We can then create a classify function (and API Endpoint) which reads in our parameters and quickly classifies incoming requests. Because our scheduled tasks is set to update the API Endpoint upon completion, the API will get the latest training parameters each night when the training script runs.

Change Management: Production vs Development

Once your R code is consumed by production processes, it’s critical to be careful when changing it. Domino facilitates this by automatically keeping a revisioned history of all your files, and by keeping your API Endpoints “pinned” to specific revisions of your code until you explicitly update it. As an example, this screenshot shows Domino’s view of the history of our API releases. We could edit our R files all we want, but the most recent API release (v8) would remain pointed to the exact version of the code we had when we published it. And if we ever needed to debug a production issue from a past release, we could go back to the exact version of our code associated with earlier releases simply by clicking the “commit” link.

Implementation

Domino actually lets you publish R or Python code as an API Endpoint, but since this is an R blog, I will focus on how we have implemented this for R code.  Our API functionality is driven by two powerful tools under the hood:

  1. Rserve, along with its Java client, lets us programmatically control an in-memory R session.
  2. Docker lets us isolate users’ code in separate containers, so they cannot interfere with each other or with our host machines.

With these tools, the implementation of our API functionality works roughly like this:

When we “publish” a new endpoint, we get a source_file and a function_name from the user. Then we:

  1.     Create a new Docker container
  2.     Write a conf file telling Rserve to source the source_file script
  3.     In the container, start an Rserve session and tell it to use the conf file we just created

To start Rserve, we invoke R from the command line (e.g., R –no-save –no-environ) and pass it the following STDIN content:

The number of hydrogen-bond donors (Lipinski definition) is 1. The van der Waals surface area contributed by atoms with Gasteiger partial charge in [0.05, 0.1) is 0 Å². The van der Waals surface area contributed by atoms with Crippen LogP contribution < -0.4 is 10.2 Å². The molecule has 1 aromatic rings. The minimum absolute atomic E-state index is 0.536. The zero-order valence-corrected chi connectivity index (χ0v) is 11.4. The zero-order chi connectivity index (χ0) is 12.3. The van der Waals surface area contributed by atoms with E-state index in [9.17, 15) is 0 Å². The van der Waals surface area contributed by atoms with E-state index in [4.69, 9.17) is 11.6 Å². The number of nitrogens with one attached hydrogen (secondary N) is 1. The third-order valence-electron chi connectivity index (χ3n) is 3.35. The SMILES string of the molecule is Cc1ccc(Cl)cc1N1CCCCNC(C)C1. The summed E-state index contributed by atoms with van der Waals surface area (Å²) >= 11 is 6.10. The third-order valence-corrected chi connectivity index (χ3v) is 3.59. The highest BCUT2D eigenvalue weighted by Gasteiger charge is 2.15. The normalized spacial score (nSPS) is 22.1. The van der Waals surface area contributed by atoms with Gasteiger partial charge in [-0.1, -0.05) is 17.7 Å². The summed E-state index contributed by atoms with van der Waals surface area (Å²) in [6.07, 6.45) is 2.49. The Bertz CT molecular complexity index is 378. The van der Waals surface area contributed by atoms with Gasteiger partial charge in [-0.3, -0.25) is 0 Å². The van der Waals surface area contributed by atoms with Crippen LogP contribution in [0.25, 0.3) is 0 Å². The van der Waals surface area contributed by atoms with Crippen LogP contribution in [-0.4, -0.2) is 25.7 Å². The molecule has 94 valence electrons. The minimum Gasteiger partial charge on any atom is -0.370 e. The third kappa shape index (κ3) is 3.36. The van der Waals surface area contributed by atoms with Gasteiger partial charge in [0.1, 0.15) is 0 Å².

library(Rserve)
Rserve(debug=TRUE,port=$rservePort,'–vanilla –RS-conf $conf_file')

Where $conf_file is the path to a file containing:

remote enable
source $source_file

By deploying the script and running any initialization when the user hits “publish,” we minimize the work necessary each time the API is invoked. In fact, the overhead of an API request to this published endpoint is only about 150ms. This is critical to support production applications with low latency requirements.

When an HTTP request comes in, we can then do the following:

  1. Lookup the Docker container that corresponds to the requested endpoint
  2. Build a command_string from the function_name corresponding to the requested endpoint, and the POST parameters from the HTTP request. E.g., “multiply(10, 20)”
  3. Invoke the Rserve API to execute this command in the process running inside the specific Docker contain. In Scala, this is how that looks:

    import org.rosuda.REngine.REXP
   import org.rosuda.REngine.Rserve.RConnection
   val c = new RConnection(null, 9999) // second parameter is the port
   try {
     new RResult(c.eval(command_string))
    } finally {
      c.close()
    }

RConnection.eval() returns an REXP object. Our helper class, RResult, knows how to translate this object into appropriate JSON, so that we can return it in our HTTP response:

class RResult(val rexp: REXP) {
def toJson = {
    if (rexp.isString) {
    Json.toJson(rexp.asString)
     } else if (rexp.isVector && rexp.length > 1) {
        Json.toJson(rexp.asDoubles())
    } else if (rexp.isList) {

     val list = rexp.asList

     if (list.isNamed) {
        JsObject(

         for {
            key <- list.keys
         } yield {

           key -> Json.toJson(new RResult(list.at(key)))
        }

       )

     } else {
        JsArray(

         for {
             i <- 0 to list.capacity
         } yield {

           Json.toJson(new RResult(list.at(i)))

         }
        )
       }

   } else if (rexp.isNumeric) {
        JsNumber(rexp.asDouble)
   } else {
         JsString(rexp.asNativeJavaObject.toString)
   }
  }
}

Conclusion

We are excited to see more organizations making analytical models a central part of their business processes, and we hope that Domino can empower data scientists to accelerate this trend. We are always eager for feedback, so please check our free trial, including API Endpoints, and let us know what you think at [email protected] or on Twitter at @dominodatalab.

To leave a comment for the author, please follow the link and comment on their blog: Revolutions.